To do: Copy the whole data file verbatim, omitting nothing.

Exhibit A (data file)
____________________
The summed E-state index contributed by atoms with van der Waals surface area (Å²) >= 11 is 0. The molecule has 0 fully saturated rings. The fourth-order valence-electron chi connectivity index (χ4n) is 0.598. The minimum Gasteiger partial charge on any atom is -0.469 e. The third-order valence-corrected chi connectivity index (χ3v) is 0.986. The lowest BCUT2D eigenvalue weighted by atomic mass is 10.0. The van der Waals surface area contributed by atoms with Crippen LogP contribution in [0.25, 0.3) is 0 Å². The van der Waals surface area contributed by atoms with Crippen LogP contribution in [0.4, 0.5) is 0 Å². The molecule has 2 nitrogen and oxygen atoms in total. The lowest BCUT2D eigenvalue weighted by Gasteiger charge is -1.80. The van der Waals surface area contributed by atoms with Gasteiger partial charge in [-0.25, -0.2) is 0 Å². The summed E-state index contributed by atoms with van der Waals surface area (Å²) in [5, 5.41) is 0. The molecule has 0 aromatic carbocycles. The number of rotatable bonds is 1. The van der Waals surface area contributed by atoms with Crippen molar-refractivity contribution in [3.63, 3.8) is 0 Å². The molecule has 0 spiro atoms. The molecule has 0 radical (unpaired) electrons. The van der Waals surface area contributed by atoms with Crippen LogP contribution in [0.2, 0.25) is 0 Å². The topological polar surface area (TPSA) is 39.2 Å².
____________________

The summed E-state index contributed by atoms with van der Waals surface area (Å²) >= 11 is 0. The molecule has 0 fully saturated rings. The fourth-order valence-electron chi connectivity index (χ4n) is 0.598. The minimum Gasteiger partial charge on any atom is -0.469 e. The third-order valence-corrected chi connectivity index (χ3v) is 0.986. The lowest BCUT2D eigenvalue weighted by atomic mass is 10.0. The van der Waals surface area contributed by atoms with Crippen LogP contribution in [0.25, 0.3) is 0 Å². The van der Waals surface area contributed by atoms with Crippen LogP contribution in [0.4, 0.5) is 0 Å². The molecule has 2 nitrogen and oxygen atoms in total. The lowest BCUT2D eigenvalue weighted by Gasteiger charge is -1.80. The van der Waals surface area contributed by atoms with Gasteiger partial charge in [-0.25, -0.2) is 0 Å². The summed E-state index contributed by atoms with van der Waals surface area (Å²) in [5, 5.41) is 0. The molecule has 0 aromatic carbocycles. The number of rotatable bonds is 1. The van der Waals surface area contributed by atoms with Crippen molar-refractivity contribution in [3.63, 3.8) is 0 Å². The molecule has 0 spiro atoms. The molecule has 0 radical (unpaired) electrons. The van der Waals surface area contributed by atoms with Crippen LogP contribution in [0.2, 0.25) is 0 Å². The topological polar surface area (TPSA) is 39.2 Å².